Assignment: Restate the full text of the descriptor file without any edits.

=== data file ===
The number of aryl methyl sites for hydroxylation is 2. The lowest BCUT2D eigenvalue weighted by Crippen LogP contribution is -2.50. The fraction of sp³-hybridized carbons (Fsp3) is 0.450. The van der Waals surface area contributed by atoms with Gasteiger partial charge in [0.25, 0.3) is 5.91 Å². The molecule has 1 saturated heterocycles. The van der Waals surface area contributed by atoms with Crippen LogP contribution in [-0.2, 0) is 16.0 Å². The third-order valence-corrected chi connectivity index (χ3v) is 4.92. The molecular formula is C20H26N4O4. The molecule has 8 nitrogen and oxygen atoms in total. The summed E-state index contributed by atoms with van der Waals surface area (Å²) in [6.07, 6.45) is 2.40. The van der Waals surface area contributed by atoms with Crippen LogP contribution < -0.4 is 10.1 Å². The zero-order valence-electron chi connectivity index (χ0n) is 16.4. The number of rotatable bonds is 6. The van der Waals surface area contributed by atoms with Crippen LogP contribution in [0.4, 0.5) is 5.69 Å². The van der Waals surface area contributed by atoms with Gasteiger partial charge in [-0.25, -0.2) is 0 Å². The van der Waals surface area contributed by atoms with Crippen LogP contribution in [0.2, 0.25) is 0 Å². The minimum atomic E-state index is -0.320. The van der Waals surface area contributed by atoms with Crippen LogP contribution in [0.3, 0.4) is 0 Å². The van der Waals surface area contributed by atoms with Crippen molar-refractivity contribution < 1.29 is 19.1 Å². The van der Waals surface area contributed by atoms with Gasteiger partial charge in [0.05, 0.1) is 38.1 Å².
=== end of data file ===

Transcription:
The number of aryl methyl sites for hydroxylation is 2. The lowest BCUT2D eigenvalue weighted by Crippen LogP contribution is -2.50. The fraction of sp³-hybridized carbons (Fsp3) is 0.450. The van der Waals surface area contributed by atoms with Gasteiger partial charge in [0.25, 0.3) is 5.91 Å². The molecule has 1 saturated heterocycles. The van der Waals surface area contributed by atoms with Crippen LogP contribution in [-0.2, 0) is 16.0 Å². The third-order valence-corrected chi connectivity index (χ3v) is 4.92. The molecular formula is C20H26N4O4. The molecule has 8 nitrogen and oxygen atoms in total. The summed E-state index contributed by atoms with van der Waals surface area (Å²) in [6.07, 6.45) is 2.40. The van der Waals surface area contributed by atoms with Crippen LogP contribution < -0.4 is 10.1 Å². The zero-order valence-electron chi connectivity index (χ0n) is 16.4. The number of rotatable bonds is 6. The van der Waals surface area contributed by atoms with Crippen LogP contribution in [0.4, 0.5) is 5.69 Å². The van der Waals surface area contributed by atoms with Gasteiger partial charge in [-0.25, -0.2) is 0 Å². The van der Waals surface area contributed by atoms with Crippen LogP contribution in [0.2, 0.25) is 0 Å². The minimum atomic E-state index is -0.320. The van der Waals surface area contributed by atoms with Crippen LogP contribution in [0.3, 0.4) is 0 Å². The van der Waals surface area contributed by atoms with Crippen molar-refractivity contribution < 1.29 is 19.1 Å². The van der Waals surface area contributed by atoms with Gasteiger partial charge in [0.05, 0.1) is 38.1 Å².